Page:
Four years ago, the former NSA contractor Edward Snowden exposed some of the most deeply held secrets of the National Security Agency. Since then, he has emerged from obscurity to become a central figure in a global debate about surveillance and secrecy.
Snowden makes sure that every week he's able to get time on his computer from his exile in Russia and conduct a video chat with university students, techies or privacy advocates in some corner of North America.
He has divided many people about where he lands on the spectrum from traitor to hero. He makes a lot from his talks pulling in $30,000 or more per talk, although his lawyer says he does many appearances for little or no money.
Snowden's appearances show up on huge screens at university campuses but also close to the apex of power. On the 15th of May, he's set to offer a fireside chat to open the K(NO)W Identity conference in Washington's Ronald Reagan Building. The same conference will be addressed by the chief technology officer of the Air Force.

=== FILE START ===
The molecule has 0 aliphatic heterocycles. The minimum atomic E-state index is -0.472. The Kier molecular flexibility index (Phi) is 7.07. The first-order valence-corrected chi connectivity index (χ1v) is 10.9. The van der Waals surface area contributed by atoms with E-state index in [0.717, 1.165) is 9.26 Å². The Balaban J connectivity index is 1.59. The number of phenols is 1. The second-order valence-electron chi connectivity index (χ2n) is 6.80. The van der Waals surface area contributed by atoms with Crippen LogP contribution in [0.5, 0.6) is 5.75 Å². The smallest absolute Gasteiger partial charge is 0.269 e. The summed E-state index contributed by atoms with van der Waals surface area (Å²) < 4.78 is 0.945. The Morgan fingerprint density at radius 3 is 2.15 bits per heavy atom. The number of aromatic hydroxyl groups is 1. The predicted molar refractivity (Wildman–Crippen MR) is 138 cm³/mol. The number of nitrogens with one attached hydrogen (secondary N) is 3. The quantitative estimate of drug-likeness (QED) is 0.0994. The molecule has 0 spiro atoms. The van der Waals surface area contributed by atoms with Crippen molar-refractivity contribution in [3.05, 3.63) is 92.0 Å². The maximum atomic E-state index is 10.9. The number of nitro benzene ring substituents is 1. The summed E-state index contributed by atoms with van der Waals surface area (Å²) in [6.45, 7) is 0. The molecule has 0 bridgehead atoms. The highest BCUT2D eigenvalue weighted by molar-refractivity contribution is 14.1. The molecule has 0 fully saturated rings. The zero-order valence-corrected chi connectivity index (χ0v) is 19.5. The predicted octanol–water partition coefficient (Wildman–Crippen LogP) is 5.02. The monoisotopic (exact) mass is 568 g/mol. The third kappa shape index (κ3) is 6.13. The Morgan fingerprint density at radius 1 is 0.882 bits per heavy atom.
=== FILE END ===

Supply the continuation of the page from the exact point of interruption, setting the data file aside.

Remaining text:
At the universities level, Snowden seems to be in greatest demand. A very long list of Universities has paid to hear him speak. From private institutions like Princeton, the University of Chicago and Johns Hopkins University and also publicly funded ones such as Ohio State University, the University of Colorado at Boulder, the University of Arizona and the College of William & Mary in Virginia.
The Center for Civic Media at the Massachusetts Institute of Technology made a statement indicating that no one tried to shut them down when Snowden took part in a conference last July 22. The statement was made by Ethan Zuckerman, who is a media scholar and director of the Center for Civic Media at the Massachusetts Institute of Technology.Zuckerman emphasized that the university takes very seriously the question of academic freedom.
President Donald Trump and CIA Director Mike Pompeo have said they think Snowden should be executed. He remains a deeply contentious figure. During his first public remarks since taking over the agency, Pompeo, decried those who view Snowden as anything less than a traitor.